The collection revisits many of the themes Jemisin has explored over the course of her more than 20-year career — and does so in a format that’s important to her: She began writing short stories as a way to tap into her creativity back when publishers didn’t know what to do with books like hers about black characters.
“The industry hasn’t changed that fast or that much,” Jemisin said. “This is one of the reasons, I guess, to be glad for the attention . . . maybe my success can open more doors.”
This interview has been edited for length, clarity, loud cat interruptions and a shared penchant for unprintable language.
You’ve been a working writer for a long time, and it feels like now things have really come together.
This is more than I ever expected out of my writing career. I really just wanted to be able to pay the rent. And I would have been content to be able to pay the rent.
At the end of the day I’m really just trying to tell a story that is entertaining. It’s just that what is entertaining these days is some dark [stuff]. I was not expecting [“The Stone Sky”] to do as well as it did, partly because we are in the darkest timeline.
I remember the day after the presidential election everybody was just kind of sitting around numb. My Twitter feed sort of lit up with people who were like: Yeah, reading about the apocalypse is actually making you feel better right now. There’s a cathartic element to reading about people who’ve got it worse or people who are fighting back against things that seem overwhelming.
One thing I think is notable in your work is this conflict of should humanity be saved, even in its flawed form?
You can see some of that in some of the earlier short stories that are in the collection and you can probably see it in the “Inheritance” trilogy too because at varying points the Gods are like, “Should I just wipe these [people] out?”
Any writer that pays attention to human history is going to understand what we are capable of and be like, ugh. So many of those problems are of our own creation and can be easily solved by us just doing what is sensible as opposed to what feels good. A lot of people are perfectly, perfectly willing to make those changes. But then a handful of people, who unfortunately right now are in charge of the country, have decided that, “Well, we can’t do anything about climate change. Let’s just use it all up and make as much money as we can before we die.” This is exactly what is wrong with us. You know there are a number of psychological and sociological factors at play but what it all kind of comes down to is that we’re . . . stupid and you know we have such potential.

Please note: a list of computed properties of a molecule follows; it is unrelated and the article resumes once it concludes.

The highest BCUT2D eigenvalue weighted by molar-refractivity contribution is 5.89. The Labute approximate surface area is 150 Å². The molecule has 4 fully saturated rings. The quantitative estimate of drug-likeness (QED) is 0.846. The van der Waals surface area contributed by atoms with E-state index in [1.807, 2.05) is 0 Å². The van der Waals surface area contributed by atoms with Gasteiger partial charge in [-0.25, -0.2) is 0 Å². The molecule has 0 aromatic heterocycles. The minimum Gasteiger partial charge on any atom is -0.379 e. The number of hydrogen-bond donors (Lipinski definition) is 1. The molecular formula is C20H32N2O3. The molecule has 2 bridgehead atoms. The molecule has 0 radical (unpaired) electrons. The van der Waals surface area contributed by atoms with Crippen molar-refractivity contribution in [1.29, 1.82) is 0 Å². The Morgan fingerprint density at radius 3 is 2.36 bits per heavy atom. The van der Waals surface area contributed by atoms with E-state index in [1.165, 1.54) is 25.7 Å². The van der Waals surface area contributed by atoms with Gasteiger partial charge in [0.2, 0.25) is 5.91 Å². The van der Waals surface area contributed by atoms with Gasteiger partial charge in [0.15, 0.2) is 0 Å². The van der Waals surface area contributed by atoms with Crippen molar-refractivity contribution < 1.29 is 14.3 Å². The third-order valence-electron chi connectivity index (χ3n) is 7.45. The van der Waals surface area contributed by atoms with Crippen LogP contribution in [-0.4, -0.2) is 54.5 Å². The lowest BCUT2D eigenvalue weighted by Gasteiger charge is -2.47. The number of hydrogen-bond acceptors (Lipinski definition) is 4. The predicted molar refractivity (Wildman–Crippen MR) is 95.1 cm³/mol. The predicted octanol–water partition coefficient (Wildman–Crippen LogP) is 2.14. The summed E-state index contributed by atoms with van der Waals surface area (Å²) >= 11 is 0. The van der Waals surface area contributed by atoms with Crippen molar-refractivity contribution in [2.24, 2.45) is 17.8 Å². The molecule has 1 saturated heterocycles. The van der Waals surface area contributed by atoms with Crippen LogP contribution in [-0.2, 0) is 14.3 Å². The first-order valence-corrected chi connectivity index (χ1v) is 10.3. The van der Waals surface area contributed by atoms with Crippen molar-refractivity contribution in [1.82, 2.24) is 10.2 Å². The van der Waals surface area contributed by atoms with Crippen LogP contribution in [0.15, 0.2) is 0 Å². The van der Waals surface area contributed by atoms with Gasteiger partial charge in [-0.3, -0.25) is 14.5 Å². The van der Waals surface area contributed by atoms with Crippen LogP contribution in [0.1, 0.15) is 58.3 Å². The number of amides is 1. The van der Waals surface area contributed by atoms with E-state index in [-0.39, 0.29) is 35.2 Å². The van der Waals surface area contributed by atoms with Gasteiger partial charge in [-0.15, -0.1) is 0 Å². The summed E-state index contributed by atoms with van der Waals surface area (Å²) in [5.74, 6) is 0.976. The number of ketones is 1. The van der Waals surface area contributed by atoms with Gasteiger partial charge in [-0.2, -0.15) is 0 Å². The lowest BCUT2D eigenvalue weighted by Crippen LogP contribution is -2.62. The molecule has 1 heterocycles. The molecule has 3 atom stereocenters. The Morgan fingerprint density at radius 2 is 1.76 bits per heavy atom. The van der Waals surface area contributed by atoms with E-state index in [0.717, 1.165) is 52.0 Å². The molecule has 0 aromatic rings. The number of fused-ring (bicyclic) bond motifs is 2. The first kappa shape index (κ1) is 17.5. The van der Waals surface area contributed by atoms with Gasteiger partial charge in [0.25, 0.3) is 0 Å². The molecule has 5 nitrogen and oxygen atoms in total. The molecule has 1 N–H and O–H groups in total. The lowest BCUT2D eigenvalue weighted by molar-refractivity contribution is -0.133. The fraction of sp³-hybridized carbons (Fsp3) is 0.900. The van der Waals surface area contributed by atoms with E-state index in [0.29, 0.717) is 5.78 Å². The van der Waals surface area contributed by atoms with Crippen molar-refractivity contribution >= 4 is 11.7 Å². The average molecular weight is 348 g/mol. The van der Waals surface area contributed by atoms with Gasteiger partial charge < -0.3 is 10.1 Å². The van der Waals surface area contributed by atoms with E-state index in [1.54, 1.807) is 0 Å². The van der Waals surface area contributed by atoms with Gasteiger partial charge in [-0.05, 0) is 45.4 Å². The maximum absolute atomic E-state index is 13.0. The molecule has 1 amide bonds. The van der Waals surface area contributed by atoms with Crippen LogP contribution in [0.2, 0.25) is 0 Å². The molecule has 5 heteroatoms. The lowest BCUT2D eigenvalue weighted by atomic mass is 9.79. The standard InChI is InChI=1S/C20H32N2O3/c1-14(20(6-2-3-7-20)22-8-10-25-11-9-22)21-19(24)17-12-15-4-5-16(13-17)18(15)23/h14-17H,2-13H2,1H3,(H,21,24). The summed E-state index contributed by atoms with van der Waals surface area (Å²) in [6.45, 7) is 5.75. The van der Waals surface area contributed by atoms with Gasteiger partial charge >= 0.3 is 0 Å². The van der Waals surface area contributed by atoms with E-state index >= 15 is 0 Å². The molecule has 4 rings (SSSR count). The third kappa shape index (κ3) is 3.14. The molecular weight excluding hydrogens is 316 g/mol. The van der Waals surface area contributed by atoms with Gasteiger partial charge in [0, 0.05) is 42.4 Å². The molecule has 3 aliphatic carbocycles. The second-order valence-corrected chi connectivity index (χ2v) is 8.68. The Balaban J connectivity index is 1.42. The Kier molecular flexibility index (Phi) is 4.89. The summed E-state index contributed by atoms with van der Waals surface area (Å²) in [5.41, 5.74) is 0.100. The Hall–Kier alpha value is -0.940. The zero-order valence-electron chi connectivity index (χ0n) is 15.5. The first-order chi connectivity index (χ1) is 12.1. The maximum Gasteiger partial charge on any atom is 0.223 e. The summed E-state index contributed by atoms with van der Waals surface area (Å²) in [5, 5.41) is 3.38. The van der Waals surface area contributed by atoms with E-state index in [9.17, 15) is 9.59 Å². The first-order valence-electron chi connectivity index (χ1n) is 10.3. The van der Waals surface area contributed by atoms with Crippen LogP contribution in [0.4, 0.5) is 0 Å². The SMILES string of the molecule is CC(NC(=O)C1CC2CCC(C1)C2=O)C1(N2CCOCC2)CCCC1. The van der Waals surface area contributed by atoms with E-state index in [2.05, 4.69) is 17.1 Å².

What draws you to writing science fiction and fantasy despite the ways it has often failed people like you and I?
Science fiction and fantasy has always had the potential to do a lot more than it has been doing.
The industry is still, on some level, catering to that core audience of fantasy readers in particular who don’t want to have the limits of their imagination pressed. They want comfort fiction. It’s going to reassure them endlessly that they are important, that they are the heroes . . . everybody else wants that too, though. This is the thing that I’ve been trying to show people with the success of my work. Everybody else wants to be the hero, everybody else wants to be reassured that they are important, that their decisions matter, that their culture matters. It’s a giant untapped market.
Because when you are a genre that caters to a single demographic group on whom racism and sexism pivot — when you are giving people the power fantasies that they crave but their power fantasies depend on other people’s subjugation? No, it’s not going to be a good thing.
Do you find it frustrating to always have to spell out race for people who naturally assume everyone is white?
It’s not even a question of whether we find it frustrating or not, it’s just how it is.
One thing that I find a little awkward is inserting descriptions of white people, because we’re all so used to white as the unmarked default — even I am used to that.
I don’t like using food metaphors [for people] because, as an activist (whose name I can’t remember) pointed out to me many years ago, many of the food metaphors are derived from the stuff that we were enslaved to ship and take care of. So she had coffee brown skin and brown sugar and all this other stuff. People died for that. [For white people] there is “peaches and cream” complexion and that’s about it. There’s not this subtle attempt to associate certain kinds of people with certain kinds of activities. White people’s range of activity is so wide that there is no set of words that naturally adheres to their descriptions.
Your short story, “The Trojan Girl” made me think about how people graft race onto characters even if you don’t tell them the race.
I don’t think about stuff like that. Mostly what I’m trying to do is just get a particular story across. It’s just that I do default to making every single one of my characters a person of color. Because that’s what I want to see.
As a black writer I have a responsibility to try and create more space for black characters. I don’t always do so. I also want to retain the space to write whatever I want to write because there is always the danger of black authors being forced to write black characters and that literally has happened in some genres. And I refuse to allow that to happen to me.
Correction: An earlier version of this story misstated the name of one of Jemisin’s short stories. This version has been updated.
HOW LONG 'TIL BLACK FUTURE MONTH?
By N.K. Jemisin
Orbit. 416 pp. $26.